LAST March 22, 2018, the first announcement for the holding of April 2018 five-day session by the members of the Cordillera Regional Assembly (CRA) was sounded off in this column. It was like an “On your mark” signal as done in sports.
Today, April 4, 2018, the announcement signal is for “Ready!” The “tangguyob” or horntoll is directed to the CRA members who took their oath of office (“sapata”) on June 11, 1988, at the Baguio Convention Center and those who came closely after that to take their oath before the chairman at the Cordillera Regional Assembly Building at Harrison Road, Baguio City.
By virtue of Executive Order (EO) 220, the EO that still had a legislative fiat and established the Cordillera Administrative Region (CAR), the CRA was set up as the legislative arm among the Cordillera regional government bodies and tasked to lay down preparations for autonomy in the CAR.
With all members representing the various municipalities, tribes and private organizations appointed on June 11, 1988, the Assembly was finally convened on July 14, in the same year.
As a policy-making body, the CRA is mandated to do the following tasks:
(1.) Discuss the annual report of the Executive Board and the proposed budget of the CAR (2.) Initiate plans and programs for the CAR. (3.) Discuss and resolve inter-tribal conflicts and other issues of inter-tribal import. (4.) Formulate policies affecting the Cordillera consistent with the national and local laws; and (5.) identify priority projects and development programs for the region.
Executive Order 220 requires that there should be 350 members, but the actual members appointed to the Assembly did not exce3ed 212 (two hundred twelve) as of July 19, 1988. In that year also, the geographic components of the CAR were the province of Abra, Benguet, Ifugao, Kalinga-Apayao (later separated into Kalinga and Apayao), Mountain Province, and the chartered City of Baguio.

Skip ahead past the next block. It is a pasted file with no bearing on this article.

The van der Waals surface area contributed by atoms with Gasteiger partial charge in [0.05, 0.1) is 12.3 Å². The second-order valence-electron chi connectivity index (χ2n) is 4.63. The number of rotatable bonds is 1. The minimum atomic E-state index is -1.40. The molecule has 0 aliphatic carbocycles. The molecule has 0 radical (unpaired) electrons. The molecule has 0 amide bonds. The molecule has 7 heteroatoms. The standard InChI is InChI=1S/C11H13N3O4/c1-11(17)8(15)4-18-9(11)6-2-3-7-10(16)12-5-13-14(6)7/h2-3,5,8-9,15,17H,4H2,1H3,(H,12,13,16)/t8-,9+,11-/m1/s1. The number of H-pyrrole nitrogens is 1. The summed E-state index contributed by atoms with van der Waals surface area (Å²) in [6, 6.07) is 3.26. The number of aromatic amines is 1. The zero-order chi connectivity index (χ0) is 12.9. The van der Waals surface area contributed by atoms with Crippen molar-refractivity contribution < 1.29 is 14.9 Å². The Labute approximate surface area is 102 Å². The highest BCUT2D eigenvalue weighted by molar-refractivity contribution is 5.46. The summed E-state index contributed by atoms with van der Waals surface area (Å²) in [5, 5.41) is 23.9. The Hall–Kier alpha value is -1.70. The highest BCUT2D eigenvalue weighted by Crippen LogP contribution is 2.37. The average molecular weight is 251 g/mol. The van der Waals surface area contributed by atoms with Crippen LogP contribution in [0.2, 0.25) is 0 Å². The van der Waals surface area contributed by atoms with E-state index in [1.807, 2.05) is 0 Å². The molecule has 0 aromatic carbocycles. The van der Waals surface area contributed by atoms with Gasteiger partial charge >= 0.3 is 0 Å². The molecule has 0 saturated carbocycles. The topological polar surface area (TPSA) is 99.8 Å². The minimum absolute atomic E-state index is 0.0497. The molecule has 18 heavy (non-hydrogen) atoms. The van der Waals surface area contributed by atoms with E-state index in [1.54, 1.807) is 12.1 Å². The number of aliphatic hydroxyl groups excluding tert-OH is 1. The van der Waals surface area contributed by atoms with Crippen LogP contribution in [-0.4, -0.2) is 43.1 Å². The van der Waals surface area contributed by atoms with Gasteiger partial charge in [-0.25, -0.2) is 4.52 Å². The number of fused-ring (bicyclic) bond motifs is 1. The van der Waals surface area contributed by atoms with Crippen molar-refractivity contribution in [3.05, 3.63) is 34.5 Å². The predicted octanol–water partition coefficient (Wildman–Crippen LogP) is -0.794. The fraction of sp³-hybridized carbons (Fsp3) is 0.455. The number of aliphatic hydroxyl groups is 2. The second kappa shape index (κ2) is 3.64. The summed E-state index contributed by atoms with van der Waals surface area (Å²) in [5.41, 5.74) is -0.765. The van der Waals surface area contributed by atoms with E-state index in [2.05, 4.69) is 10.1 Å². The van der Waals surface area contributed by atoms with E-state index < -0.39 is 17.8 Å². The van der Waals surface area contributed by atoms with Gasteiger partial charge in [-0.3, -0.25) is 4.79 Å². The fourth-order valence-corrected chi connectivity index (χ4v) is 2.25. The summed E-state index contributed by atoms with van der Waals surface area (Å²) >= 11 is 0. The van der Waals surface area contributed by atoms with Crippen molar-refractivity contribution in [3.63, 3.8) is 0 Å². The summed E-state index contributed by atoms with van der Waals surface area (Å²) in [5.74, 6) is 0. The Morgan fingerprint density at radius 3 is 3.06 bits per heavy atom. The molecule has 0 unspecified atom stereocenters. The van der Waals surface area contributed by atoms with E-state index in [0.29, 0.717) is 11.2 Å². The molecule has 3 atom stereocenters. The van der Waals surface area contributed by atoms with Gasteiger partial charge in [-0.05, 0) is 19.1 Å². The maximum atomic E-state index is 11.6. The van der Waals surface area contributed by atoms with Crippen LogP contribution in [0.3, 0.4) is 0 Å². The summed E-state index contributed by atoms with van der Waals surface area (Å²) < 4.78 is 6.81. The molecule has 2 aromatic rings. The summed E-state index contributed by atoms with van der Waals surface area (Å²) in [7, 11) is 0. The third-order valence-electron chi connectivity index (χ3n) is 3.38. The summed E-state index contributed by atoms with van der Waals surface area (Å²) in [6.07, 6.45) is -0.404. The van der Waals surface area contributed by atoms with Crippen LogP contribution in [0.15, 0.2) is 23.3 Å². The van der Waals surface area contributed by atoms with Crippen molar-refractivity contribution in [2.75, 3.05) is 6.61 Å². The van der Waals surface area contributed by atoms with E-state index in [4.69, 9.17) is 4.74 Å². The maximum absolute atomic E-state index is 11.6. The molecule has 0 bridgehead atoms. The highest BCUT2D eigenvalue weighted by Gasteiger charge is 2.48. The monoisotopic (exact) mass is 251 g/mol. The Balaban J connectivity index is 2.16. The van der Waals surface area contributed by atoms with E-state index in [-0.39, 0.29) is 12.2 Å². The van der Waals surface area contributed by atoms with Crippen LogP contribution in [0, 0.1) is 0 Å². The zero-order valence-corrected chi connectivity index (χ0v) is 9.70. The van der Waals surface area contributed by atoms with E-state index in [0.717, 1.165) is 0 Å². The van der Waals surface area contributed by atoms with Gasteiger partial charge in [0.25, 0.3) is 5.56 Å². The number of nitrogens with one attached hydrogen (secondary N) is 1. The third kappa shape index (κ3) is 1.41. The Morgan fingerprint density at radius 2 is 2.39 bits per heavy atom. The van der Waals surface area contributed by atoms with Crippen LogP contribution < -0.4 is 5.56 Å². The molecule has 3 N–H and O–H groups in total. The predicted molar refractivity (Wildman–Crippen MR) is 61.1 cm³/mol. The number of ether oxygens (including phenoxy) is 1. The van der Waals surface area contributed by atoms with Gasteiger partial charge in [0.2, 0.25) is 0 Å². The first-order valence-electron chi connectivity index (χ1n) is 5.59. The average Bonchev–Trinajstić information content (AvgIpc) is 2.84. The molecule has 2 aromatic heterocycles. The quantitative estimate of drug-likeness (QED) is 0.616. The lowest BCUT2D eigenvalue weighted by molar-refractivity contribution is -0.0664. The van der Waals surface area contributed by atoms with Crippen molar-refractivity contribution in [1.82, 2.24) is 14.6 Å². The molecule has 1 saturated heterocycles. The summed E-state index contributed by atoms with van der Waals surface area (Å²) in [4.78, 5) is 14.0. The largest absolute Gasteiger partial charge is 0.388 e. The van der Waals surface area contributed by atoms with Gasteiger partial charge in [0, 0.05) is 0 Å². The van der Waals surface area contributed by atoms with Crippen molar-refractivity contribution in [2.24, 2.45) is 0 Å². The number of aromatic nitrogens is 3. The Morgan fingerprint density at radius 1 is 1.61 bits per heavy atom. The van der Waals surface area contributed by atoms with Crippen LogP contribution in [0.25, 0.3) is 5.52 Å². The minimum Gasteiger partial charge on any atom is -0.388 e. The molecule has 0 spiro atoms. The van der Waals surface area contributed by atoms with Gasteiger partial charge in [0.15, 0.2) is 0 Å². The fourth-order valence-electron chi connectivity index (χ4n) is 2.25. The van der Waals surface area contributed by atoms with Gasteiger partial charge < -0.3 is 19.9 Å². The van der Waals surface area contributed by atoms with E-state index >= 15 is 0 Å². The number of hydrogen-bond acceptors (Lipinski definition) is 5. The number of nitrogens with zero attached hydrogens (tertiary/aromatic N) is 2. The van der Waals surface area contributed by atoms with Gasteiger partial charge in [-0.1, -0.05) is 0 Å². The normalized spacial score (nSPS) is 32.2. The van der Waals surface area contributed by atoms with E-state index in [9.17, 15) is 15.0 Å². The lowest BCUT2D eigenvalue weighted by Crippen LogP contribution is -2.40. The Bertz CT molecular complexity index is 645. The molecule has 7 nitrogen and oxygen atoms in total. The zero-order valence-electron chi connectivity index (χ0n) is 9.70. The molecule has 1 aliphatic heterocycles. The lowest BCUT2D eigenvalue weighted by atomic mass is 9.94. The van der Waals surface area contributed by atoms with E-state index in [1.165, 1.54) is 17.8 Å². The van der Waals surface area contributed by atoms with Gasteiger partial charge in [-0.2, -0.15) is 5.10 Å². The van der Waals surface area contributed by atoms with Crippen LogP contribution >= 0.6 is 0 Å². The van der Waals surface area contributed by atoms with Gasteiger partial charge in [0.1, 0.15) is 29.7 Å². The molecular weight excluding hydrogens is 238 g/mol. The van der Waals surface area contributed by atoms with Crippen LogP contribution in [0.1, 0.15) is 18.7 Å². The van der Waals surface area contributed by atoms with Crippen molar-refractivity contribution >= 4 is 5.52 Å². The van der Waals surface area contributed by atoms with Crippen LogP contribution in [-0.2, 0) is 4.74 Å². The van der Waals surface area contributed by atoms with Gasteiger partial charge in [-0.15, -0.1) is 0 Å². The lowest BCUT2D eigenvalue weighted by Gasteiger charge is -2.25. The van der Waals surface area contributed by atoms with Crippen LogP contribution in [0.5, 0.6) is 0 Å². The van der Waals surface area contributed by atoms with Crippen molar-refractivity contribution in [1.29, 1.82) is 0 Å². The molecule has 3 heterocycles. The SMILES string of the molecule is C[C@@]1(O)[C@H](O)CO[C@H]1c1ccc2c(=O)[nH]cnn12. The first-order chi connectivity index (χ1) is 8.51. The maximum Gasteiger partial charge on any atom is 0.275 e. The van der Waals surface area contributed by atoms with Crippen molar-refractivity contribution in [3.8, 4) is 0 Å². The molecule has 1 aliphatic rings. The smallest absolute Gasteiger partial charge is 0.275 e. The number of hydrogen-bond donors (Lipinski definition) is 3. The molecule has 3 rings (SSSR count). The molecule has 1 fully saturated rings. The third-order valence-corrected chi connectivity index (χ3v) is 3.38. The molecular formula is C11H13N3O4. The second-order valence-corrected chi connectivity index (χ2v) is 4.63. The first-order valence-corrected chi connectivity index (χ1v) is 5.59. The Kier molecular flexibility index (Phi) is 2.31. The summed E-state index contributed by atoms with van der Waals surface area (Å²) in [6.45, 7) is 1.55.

Abra had the total of 48 representatives in the Assembly (made up of municipal-25, NGO-3, and tribal-18); Benguet had 41 (12-3-26); Ifugao had 41 (14-3-24); Mountain Province had 35 (10-3-22). Kalinga-Apayao was lated split into the two separate provinces of Apayao and Kalinga.
In the summary overall, the CAR had an actuall of 212 listed assemblymen coming as representatives of 77 municipalities, 18 major NGO’s and 177 tribal groups.
To be continued next week.
In the lighter vein, I would like to give my belated but still much warm greeting to my only and ever young daughter Ma. Gina and Donyell, my grandson, of her and husband Lyndon.
We three happen to be Martians by biological arrival. Gina March 1, Donyell and the third, that’s me, March 22. Had her year been a leap year, Gina would have been a February twenty-niner, one who celebrates natal day only every four years for better or for worse depending upon how the situation is pocket-managed.
Anyway, an unscheduled gaiety in our tri-party celebration was caused by some cultural lapse. Birthdays were not celebrated by the early Gobang Tinguians (to which I belong and represent in the CRA) unlike marriages and funerals where they could go up to sleepless nights to chant, sing and dance and, of course, partake of more food together with visitors from all corners.
I really “forget to remember” about our birthdays to the hearty glee of Gina chuckling through that modern gadget called the cellphone until people in the BARP Multi-Purpose Cooperative, led by Karen and Wilma started singing “Happy birthday to you” to me as I entered office with them on the 23rd of this March.
or their mnemonic effort, they earned a hearty lunch, hopefully that is, partially via the listing they made under my name at the consumers section of the Coop.
Thanks to them, too, I then could say, “Thank You, God, You are our life, You are our joy.” Salamat Po, Agyamankam!
Sincerely I expressed that also for all my March co-celebrators in the Blessed Association of Retired Persons both Foundation and Cooperative.